“Who gets to decide the common benefit?”
This obfuscating query, or any derivative thereof, I didn’t hear at a conference at the Franciscan University of Steubenville. It was not a question worth asking.
The conference, entitled “Restoring a Nation”, was organized by Sohrab Ahmari, a TAC contributor editor. It saw the majority of presenters submit to the Roman Church. They also shared a few political preconceptions. For example, the conference pamphlet took it as a given that
America’s liberal consensus has failed its nation and its people. We cannot create something new; we must instead recover the wisdom of our nation’s Christian and classical foundations.
Although the tone was reactionary, the conference was far from revolutionary. Family policy was considered a matter of dignity, economic questions were considered subsidiarity, solidarity, and cultural issues balanced localism and federalism.
The event’s unique and refreshing posture was not the only thing that was noteworthy. However, the location itself was the most important aspect of the weekend. It is a remarkable historical fact that tickets for the conference to discuss America’s common good sold out: more than 200 people chose to spend a weekend in Ohio shale. It wasn’t your typical conservative conference crowd. There was a mix of postpubescent boys and tourists who travelled on the shuttle bus to Phase II of Pines of Mar Gables. Both working-aged women and men took time off from work to attend.
Patrick Deneen seemed able to see the importance of the place ahead of anyone else. He presented side-by-side photographs of Steubenville from the past and today. He also did the same for South Bend. The contrast between the run-down streets of cities and suburban squares was stark. He said, “It doesn’t have be that way.”
The Wall Street Journaleditorial pages called the presenters “eggheads” even before they met. Ahmari described this event as an “academic conference” but it lacked the self-referential rigidity that is so characteristic of such a venue. The success of the weekend was largely due to the venue and the associated risk. A few weeks prior to the event, I heard that someone was asking “Who’s going up to Steubenville?”. It was a valid question and one I had wondered. The location was an indication for the newly formed coalition.
This coalition seeks to define the essence and attributes that make up the “perfect society.” Adrian Vermeule, for his part, concluded his remarks on em>imperium/em> by reminding the crowd that there is no such thing as a “perfect society.” Adrian Vermeule concluded his remarks about imperium by reminding everyone that
The executive and his agents serve all the people and not just the powerful and wealthy. The president will weep when the poor cry. This is a matter both of constitutional principle, and justice. This has been the evolution of our institutions.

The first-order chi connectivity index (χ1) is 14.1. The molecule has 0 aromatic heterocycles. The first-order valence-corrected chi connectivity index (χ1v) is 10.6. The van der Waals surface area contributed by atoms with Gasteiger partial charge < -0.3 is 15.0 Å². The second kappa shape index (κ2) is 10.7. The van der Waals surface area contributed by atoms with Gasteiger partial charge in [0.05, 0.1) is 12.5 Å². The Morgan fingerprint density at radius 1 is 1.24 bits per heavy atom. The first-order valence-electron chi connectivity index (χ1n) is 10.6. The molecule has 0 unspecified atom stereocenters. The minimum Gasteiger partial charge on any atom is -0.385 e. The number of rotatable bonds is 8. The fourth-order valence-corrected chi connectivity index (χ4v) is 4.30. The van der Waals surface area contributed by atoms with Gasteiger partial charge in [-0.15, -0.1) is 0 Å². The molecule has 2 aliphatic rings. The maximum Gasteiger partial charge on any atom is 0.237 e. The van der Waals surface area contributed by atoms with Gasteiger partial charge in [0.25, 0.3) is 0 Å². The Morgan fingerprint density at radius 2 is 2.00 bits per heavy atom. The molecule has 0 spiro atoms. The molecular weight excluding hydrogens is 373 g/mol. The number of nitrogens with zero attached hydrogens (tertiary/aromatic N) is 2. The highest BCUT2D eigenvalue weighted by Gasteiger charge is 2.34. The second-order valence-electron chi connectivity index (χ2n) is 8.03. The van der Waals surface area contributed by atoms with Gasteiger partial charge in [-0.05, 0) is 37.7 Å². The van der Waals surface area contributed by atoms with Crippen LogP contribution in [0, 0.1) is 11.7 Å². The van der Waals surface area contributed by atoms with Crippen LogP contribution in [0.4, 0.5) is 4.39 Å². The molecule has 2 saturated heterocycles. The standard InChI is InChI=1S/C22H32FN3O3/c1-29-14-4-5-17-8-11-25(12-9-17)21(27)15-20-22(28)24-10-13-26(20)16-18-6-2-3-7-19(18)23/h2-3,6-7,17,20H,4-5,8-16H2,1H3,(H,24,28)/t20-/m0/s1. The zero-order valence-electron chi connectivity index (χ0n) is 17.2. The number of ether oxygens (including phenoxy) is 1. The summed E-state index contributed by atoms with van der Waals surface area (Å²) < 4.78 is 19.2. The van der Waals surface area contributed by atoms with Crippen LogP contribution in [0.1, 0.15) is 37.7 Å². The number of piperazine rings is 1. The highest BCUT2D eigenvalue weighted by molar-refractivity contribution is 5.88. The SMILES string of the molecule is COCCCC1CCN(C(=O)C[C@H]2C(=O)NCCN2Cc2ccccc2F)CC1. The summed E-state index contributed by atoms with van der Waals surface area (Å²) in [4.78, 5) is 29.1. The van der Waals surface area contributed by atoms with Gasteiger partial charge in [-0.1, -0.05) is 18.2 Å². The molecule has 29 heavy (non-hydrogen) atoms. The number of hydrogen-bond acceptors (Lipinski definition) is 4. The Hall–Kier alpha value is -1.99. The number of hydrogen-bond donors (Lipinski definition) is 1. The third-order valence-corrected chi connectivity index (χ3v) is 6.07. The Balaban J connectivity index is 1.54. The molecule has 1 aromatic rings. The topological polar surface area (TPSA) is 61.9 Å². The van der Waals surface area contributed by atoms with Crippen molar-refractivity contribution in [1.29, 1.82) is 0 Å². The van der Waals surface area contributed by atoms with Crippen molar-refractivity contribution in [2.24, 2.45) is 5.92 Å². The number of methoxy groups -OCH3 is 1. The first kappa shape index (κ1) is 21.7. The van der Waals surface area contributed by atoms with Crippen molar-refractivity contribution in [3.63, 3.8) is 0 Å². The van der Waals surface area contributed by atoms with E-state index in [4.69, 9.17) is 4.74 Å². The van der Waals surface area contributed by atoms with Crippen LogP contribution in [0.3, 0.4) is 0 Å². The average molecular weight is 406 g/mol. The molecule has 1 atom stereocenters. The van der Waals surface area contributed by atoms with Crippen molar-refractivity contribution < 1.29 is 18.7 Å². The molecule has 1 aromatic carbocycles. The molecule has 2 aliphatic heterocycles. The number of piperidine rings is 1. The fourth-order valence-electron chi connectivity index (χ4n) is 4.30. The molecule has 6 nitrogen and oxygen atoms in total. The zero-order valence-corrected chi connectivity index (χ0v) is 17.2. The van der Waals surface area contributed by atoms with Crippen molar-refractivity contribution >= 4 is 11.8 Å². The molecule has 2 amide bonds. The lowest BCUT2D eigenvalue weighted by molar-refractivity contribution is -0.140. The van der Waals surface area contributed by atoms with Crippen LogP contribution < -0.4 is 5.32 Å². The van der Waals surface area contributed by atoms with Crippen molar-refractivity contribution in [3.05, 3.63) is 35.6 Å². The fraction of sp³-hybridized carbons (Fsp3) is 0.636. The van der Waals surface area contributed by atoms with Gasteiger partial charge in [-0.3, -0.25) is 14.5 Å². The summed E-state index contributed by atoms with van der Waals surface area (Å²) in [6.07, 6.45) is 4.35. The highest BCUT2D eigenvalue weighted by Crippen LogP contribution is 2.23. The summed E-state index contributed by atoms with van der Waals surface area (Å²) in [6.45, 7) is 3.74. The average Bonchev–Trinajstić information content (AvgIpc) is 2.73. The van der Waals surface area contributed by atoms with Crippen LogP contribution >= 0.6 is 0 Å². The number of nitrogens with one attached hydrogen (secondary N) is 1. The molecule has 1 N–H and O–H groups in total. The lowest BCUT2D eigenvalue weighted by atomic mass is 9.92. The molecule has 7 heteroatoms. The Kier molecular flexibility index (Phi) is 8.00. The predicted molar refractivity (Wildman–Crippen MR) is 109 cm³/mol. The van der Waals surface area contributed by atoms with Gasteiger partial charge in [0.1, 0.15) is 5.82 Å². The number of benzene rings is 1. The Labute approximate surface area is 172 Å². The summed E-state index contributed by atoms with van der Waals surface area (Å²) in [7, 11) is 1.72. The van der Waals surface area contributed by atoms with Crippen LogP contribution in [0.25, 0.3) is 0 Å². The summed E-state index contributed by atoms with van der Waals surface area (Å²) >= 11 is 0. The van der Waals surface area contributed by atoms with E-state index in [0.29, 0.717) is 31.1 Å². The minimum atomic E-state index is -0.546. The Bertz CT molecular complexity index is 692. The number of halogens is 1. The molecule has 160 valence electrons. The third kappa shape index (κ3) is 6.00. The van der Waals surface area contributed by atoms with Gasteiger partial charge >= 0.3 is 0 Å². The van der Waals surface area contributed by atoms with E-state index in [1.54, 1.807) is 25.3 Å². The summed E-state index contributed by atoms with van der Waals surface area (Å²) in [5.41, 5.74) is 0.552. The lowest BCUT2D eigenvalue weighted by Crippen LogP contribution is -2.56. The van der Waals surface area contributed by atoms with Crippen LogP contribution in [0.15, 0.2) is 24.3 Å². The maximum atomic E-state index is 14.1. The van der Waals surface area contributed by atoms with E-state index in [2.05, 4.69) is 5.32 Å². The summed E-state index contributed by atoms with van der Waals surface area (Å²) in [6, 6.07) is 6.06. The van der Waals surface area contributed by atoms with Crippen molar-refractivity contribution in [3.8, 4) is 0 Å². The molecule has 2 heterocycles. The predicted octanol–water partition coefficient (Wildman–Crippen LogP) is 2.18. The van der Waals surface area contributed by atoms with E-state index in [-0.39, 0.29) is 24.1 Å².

Ahmari gave a preview of next year’s book on tyranny within the private sphere. She suggested that the market was not some mystical, self-directing being but an institution of human society subject to power and political decision. Johnny Burtka then followed with a tribute to the American System for state development capitalism. The panel then divided into three panels: one focused on family policy and another on the strategic and ideological distinctives of the “new right.” The last presentation was FDR’s New Deal, which was an administrative and social victory.
Kurt Hofer’s write up in the European Conservative is a great resource for a comprehensive review of the weekend’s priorities. These ideas are crucial: I believe that the cultural commentary as well as the policy prescriptions provided by Kurt Hofer will be a significant part of our nation’s future self-understanding, industrial, family and economic policy.
Sometimes, what happens after the sessions are over can be as important as what happens inside them. On the first Friday of every month, Fourth Street is closed to traffic for a party. This time brought out what the Germans called gemutlichkeit – a feeling of belonging and shared friendliness. A group of friends and I met up at Naples Spaghetti House on Saturday night. J.D. was there. Vance was dining with his wife, Michael Lind, his driver, and Josh Hammer. He drank a few Miller Lites and ate dinner on a paper plate before he left for his keynote.
Sign up today
Receive weekly emails to your inbox
He gave his address titled “Learning from Steubenville.” I first saw the title one week before the conference and thought it was a reference to the university, its successes and failures since 1946. Perhaps it was the conference. Vance would provide a roadmap for attendees on how to apply what they had learned. I was wrong. His passionate and unscripted speech also included a story about a campaign event.
He was a nice guy. I think he was around 70 years old. And he took me to my wife Usha. I didn’t hear it, I was talking to someone else and it was going to make me cry up. But he said that he wished he could have seen this place as a child. When Usha said it, I thought to myself: This man should be proud of the community that made him what he is.
The focus of Vance’s speech was consistent with the rest of the conference: learning from Steubenville–lessons of decline and restoration that can’t be taught in D.C., New York, or Chicago.